Boylen said there are many options to keep Porter fresh even with Hutchison injured and Denzel Valentine currently out of the rotation, including Harrison or Tomas Satoransky at backup small forward and three-guard lineups. The Bulls also utilize big lineups with Thad Young at small forward.

“You’ve seen what we’ve done. We’ve had Coby (White), Arch (Ryan Arcidiacono) and (Kris) Dunn out there together. Playing small and fast is good. You can also put ‘Sato’ out there with that group,” Boylen said. “There may be opportunities where we go big depending on the situation of the game. We’ve practiced those lineups and scenarios.”

Porter played a huge role in the Bulls’ brief surge last February after arriving from the Wizards in a trade. He has battled nagging injuries in the past, including knee, shoulder and neck issues. Porter also underwent minor surgery on his left leg that knocked him out of the April 2018 playoffs to address a blood buildup around a contusion.

“Every season, there are ups and downs and teams go through it,” Porter said. “Right now, it’s a matter of depth and we want to start out fresh. You start out fresh, you’re already ahead of the game.”

Porter is encouraged by the Bulls’ offense during the preseason, including an increased emphasis on 3-point attempts.

“Right now, we might not be shooting a high percentage. But in the regular season, that number is definitely going to increase drastically because we’re practicing hard, making our open shots and just getting open looks,” Porter said. “We know what this offense can do for us.”

Bulls will sign player to 2-way contract, but NBA roster is set for now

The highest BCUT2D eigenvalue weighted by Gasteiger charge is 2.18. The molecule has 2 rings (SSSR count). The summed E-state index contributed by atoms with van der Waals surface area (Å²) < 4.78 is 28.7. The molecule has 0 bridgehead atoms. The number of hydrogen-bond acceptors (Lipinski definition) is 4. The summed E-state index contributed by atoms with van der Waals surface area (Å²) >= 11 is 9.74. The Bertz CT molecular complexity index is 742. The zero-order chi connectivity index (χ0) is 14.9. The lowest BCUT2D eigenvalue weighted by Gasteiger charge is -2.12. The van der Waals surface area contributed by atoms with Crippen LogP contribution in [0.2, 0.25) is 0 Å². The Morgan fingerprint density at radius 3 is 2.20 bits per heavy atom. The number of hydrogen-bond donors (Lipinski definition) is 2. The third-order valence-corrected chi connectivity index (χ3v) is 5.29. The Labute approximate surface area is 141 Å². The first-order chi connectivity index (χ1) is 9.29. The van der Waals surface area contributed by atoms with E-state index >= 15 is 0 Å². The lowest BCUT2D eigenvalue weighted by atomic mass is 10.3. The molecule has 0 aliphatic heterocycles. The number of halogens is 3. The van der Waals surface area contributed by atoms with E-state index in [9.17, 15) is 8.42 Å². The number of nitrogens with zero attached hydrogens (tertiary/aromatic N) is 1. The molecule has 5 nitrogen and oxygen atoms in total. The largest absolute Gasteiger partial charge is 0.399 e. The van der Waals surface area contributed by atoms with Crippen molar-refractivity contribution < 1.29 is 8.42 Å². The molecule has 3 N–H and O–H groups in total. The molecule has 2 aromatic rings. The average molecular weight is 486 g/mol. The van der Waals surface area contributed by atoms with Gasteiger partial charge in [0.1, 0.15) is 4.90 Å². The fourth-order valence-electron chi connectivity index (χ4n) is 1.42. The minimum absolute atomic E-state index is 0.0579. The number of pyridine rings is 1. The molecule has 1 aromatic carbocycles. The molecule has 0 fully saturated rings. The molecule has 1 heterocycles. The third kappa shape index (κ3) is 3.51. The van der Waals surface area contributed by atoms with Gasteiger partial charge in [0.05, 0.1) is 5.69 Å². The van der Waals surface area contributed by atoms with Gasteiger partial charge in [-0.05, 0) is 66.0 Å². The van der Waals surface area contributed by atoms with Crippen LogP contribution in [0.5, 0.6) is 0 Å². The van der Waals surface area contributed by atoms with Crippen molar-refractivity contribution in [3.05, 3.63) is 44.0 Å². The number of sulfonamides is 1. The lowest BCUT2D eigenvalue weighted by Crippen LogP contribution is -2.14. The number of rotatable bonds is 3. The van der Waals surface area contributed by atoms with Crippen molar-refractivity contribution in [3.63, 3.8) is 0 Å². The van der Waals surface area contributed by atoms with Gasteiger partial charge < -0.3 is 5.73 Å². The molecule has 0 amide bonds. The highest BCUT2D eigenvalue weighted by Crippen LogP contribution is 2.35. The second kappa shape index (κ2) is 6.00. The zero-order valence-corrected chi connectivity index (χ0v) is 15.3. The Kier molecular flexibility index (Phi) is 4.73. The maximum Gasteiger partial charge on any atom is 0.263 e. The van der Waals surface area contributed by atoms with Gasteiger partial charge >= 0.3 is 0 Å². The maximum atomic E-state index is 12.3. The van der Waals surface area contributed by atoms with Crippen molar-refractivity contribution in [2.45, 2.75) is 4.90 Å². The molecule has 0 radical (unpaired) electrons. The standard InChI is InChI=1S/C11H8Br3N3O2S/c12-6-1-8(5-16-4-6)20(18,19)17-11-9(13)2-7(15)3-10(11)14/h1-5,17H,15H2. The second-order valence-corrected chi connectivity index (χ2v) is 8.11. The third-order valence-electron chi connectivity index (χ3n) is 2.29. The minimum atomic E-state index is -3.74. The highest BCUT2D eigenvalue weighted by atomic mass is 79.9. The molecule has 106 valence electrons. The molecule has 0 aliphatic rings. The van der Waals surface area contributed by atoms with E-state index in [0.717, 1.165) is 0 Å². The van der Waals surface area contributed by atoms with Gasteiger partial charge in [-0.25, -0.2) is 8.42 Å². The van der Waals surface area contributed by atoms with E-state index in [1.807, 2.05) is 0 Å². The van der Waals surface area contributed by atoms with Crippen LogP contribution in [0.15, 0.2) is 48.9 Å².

USA Today

Bulls will sign player to 2-way contract, but NBA roster is set for now

The Bulls waived Milton Doyle, Justin Simon and Simisola Shittu Saturday, which is minor news since they were mostly camp bodies competing for possibly a two-way contract.

The bigger development is that the Bulls’ roster is basically set, pending the signing of one player to the second two-way contract still available. No Iman Shumpert. No Alfonzo McKinnie. And that’s just naming two hometown products recently linked to the Bulls via the rumor mill.

The Bulls still want to see what they have in Chandler Hutchison, who did some individual shooting Saturday but missed all training camp with a hamstring injury. Denzel Valentine, currently out of the rotation, is staying ready.

And Shaq Harrison, who missed all five preseason games with his own hamstring injury but now is fully practicing, remains a Jim Boylen favorite.

And that’s what the roster staying set for now is about as much as anything. The buy-in Boylen has received from players dating to voluntary September workouts and bonds that have formed could be disrupted by the waiving of someone like Harrison, whose contract isn’t fully guaranteed but his commitment is.

While the Bulls recognize proven wing depth is a question mark, they value Harrison’s toughness and defensive ability. If Hutchison or Harrison or Valentine---if he gets an opportunity---don’t produce, perhaps a move could be made at a later date.

But expect only the signing of a second player to a two-way contract to join Adam Mokoka for now.

“We’ve been talking about that,” Boylen said. “We’re working on that. We’ve got our list and have reached out to some people. We’re actively in process.”